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The Survival of the Middle Passage: the Path to Justice

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In discussion of the Atlantic slave exchange, the expression “Middle Passage” regularly emerges. The Middle Passage was the course of sea voyages of Africans taken from their Native land to the shores of the Caribbean and America, where they were constantly bound to a presence of institutional subjection. The adventure was a standout amongst the most terrible parts of the ethically regrettable arrangement of bondage. One can’t, specify the Middle Passage without inspiring the dislikes of firmly stuffed men, ladies, and children bonded together, to shield them from revolting, or from choosing the self-destructive destiny of bouncing over the edge.

The picture painted of the Middle Passage depends on a bunch of distributed reports, including abolitionist productions, and also records of the adventure composed by vessel crewmembers and Africans transported as slaves, for example, Olaudah Equiano who was sold into slavery when he was 11 years old, later found his freedom. By the end of the middle passage 9-12 million Africans were taken from their homelands only to become forced laborers in the Americas (Smallwood & Elliot). An estimate of 4 million slaves died before making it to the Americas, The Middle Passage was a triangular exchange course between Africa, the New World, and Europe. This entry started in Europe, where ships were stacked with products and sent to Africa, where they were exchanged for African slaves. The slaves were taken to the New World and exchanged for crude materials which were then sent back to Europe.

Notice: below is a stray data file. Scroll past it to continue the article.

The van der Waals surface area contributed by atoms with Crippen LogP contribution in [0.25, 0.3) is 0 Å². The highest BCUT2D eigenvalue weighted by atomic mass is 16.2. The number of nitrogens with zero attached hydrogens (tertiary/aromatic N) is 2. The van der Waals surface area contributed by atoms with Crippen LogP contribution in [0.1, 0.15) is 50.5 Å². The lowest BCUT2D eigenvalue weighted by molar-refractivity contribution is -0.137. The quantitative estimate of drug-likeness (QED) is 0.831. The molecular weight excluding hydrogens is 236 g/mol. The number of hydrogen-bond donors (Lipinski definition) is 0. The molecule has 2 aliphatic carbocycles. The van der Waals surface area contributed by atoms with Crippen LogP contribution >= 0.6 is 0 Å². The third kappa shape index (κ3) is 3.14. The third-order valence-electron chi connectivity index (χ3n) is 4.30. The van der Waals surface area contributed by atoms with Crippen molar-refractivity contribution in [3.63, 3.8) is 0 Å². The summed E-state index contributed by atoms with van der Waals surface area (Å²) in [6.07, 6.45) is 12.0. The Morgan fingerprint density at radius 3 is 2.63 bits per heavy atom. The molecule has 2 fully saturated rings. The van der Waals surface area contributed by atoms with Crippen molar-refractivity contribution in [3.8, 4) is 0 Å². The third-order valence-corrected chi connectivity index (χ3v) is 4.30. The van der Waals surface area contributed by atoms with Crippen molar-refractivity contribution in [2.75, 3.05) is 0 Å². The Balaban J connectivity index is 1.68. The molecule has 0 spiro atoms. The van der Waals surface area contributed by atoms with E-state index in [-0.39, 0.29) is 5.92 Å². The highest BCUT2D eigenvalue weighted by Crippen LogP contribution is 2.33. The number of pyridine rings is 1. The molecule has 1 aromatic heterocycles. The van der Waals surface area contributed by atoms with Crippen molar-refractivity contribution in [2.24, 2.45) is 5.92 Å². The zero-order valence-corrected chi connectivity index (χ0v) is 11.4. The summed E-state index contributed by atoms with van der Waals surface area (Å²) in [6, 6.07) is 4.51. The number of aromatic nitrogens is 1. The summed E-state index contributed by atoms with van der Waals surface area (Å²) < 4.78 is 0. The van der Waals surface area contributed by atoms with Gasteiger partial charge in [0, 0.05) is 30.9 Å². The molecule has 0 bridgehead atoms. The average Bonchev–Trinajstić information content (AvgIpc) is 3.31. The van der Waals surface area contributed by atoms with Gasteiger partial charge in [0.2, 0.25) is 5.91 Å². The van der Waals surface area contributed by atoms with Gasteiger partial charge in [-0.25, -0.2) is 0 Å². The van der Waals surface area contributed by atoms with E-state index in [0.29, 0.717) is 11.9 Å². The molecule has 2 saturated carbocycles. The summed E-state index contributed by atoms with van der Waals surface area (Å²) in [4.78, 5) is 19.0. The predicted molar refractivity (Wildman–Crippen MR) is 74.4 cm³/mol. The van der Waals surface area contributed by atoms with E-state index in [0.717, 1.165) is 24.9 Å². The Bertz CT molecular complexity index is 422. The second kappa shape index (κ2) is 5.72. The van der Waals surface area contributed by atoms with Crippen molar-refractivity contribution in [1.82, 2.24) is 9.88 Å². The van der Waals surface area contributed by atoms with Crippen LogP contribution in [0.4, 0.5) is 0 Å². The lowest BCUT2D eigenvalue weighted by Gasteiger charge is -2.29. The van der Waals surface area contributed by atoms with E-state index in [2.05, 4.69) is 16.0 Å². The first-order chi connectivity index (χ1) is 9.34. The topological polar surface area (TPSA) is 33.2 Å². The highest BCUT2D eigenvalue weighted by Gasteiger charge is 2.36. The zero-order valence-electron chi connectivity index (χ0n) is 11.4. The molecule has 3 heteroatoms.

The African slaves were either hijacked or purchased they had not chosen the New World to be possessed by colonists. While roughly 15% of the African slaves kicked the bucket on the boats among the voyage to the New World, more passed on in Africa before achieving the boats, a consequence of the way toward catching and taking the slaves to the boats. It is assessed that roughly 2 million Africans kicked the bucket because of the Middle Passage. My name is Ruth and I’m here to tell you about my survival of the Trans-Atlantic Slave Trade.

The slave trade started in 1502 until about 1888 (Smallwood & Elliot). Between the years 1502-1620 some of us slaves were transported to the Spanish colonies and completely cut off of our native land. I was captured by a group of white men, that I assumed it to be because I could tell by the way they talked that they were white males. I was taken away from my family and my land not knowing if I would ever see my loved ones again or better yet, not knowing if I would see myself again. Me and a couple more slave of my skin tone were chained together, not being able to run for help, nor scream because nobody was listening out for our cries, nobody cared. It was almost like being in woods out in the country yelling to the top of our lungs, and the only help you would get is your echo. We were put on this ship that we thought would take us to our destiny but instead, we were put on the ship to be beaten, sold, or worse thrown away to sharks, all I could think about at that moment was my life being over. I’m not sure what these men are capable of and I don’t even understand their language to even ask them what’s going on.